Let’s take a look at them along with some exercises to help you train each one.




The goal here is to prevent over-extension (or arching) of the spine. Anti-extension strength comes from the trunk’s ability to minimize lower back extension during movements.

Now, planks are good anti-extension exercises, but we’re looking to take our ab training to the next level. And one of the best next-level anti-extension exercises are deadbugs.



Now, they may look easy, but in order to make deadbugs an effective anti-extension exercise, you need to focus on a few key things:

  1. Your lower back should be pressed hard into the floor. If I were to try and slip my hand under you, I shouldn’t be able to.
  2. When breathing, focus on expanding your ribcage outward, without flaring it too much.
  3. Move slowly and under control.

Another great anti-extension exercise is the body saw. They’re like planks but, you know, next level.



Like any plank, gravity is going to be working against your abs and lower back. You’re naturally going to want to arch your back and let your stomach drop, but to get the most out of this exercise you have to maintain a neutral spine and keep the glutes engaged.


Anti-Lateral Flexion


Lateral flexion is the act of the body bending sideways. Anti-lateral flexion movements like loaded carries help train the core to resist lateral flexion. And while loaded carries are a great core strengthening exercise, single-arm carries are even better.



The goal of carries is to remain completely upright with no lateral flexion or side-bending whatsoever. Carries give you the added benefit of increased grip, back, and arm strength, as well as hip stability.

Off bench oblique holds are another great anti-lateral flexion exercise, essentially acting as a loaded side plank. Set up in a back extension machine, grab a weight, and hold neutral position for 20-30 seconds, then switch sides and repeat.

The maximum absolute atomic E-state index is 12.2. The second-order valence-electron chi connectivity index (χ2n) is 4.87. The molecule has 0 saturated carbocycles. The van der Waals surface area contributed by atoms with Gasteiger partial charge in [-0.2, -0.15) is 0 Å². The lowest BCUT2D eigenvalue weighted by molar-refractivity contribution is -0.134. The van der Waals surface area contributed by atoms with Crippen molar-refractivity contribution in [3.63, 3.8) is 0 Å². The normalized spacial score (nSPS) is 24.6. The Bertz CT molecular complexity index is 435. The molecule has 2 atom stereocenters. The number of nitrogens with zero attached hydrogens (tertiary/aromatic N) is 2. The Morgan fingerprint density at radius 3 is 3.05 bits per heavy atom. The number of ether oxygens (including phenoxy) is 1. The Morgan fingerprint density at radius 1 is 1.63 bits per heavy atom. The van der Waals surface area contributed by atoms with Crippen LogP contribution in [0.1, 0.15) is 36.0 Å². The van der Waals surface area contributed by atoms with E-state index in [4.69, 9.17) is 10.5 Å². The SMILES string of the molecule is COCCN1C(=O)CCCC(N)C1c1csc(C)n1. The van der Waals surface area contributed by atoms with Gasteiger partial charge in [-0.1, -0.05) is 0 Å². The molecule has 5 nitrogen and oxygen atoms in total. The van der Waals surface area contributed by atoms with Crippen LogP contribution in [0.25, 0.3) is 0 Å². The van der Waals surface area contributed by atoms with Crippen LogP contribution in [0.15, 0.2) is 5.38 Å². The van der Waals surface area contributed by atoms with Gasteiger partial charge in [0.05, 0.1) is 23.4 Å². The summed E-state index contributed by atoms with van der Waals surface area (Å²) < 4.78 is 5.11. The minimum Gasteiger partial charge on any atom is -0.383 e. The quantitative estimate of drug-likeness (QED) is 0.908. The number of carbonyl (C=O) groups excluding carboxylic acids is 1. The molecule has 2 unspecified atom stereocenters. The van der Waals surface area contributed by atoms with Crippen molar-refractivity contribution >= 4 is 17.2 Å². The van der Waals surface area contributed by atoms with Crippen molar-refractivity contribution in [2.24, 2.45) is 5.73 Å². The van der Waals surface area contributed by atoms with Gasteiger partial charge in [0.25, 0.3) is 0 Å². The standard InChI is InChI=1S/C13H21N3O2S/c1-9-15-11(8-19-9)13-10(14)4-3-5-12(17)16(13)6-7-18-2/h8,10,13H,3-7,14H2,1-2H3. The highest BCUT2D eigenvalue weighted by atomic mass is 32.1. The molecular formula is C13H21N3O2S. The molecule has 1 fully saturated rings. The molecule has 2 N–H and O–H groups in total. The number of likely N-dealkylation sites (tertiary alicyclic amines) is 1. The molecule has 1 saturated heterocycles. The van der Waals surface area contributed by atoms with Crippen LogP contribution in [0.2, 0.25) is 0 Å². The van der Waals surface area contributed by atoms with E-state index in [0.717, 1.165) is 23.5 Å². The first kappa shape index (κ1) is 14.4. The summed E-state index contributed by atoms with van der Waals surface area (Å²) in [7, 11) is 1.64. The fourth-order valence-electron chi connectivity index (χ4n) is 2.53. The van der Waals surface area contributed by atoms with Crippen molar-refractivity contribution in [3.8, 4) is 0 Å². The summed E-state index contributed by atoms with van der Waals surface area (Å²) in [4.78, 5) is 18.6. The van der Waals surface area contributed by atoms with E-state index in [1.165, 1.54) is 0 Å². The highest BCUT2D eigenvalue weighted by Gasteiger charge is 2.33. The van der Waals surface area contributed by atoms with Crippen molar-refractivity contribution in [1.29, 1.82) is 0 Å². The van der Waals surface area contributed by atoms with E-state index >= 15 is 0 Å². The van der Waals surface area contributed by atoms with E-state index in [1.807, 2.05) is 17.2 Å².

Anti-rotation exercises are meant to help train rotational resistance of the lumbar spine. One of the best exercises for this is the pallof press.



The most common mistake most people make with this exercise is using too much weight. Select a weight that is challenging but allows you to go through the movement slow and controlled, while maintaining a vertical torso.

Another great anti-rotation exercise is the landmine. During this exercise you’re forcefully putting torque on the spine, so your core has to work to resist rotation.



To make anti-rotation exercises more challenging, they can be done from a kneeling or half-kneeling position. This decreases stability, forcing the trunk to work harder.




Your Ab Training Plan of Attack


Perform each circuit once per week, following your normal workout:

Instructions: Perform A, B, and C sequentially, resting 20 seconds between exercises and 60 seconds between circuits. Complete the circuit 3 times.

Ab Circuit One



Ab Circuit Two



If your core routine consists solely of planks and crunches, it’s time to bring your ab training to the 21st century.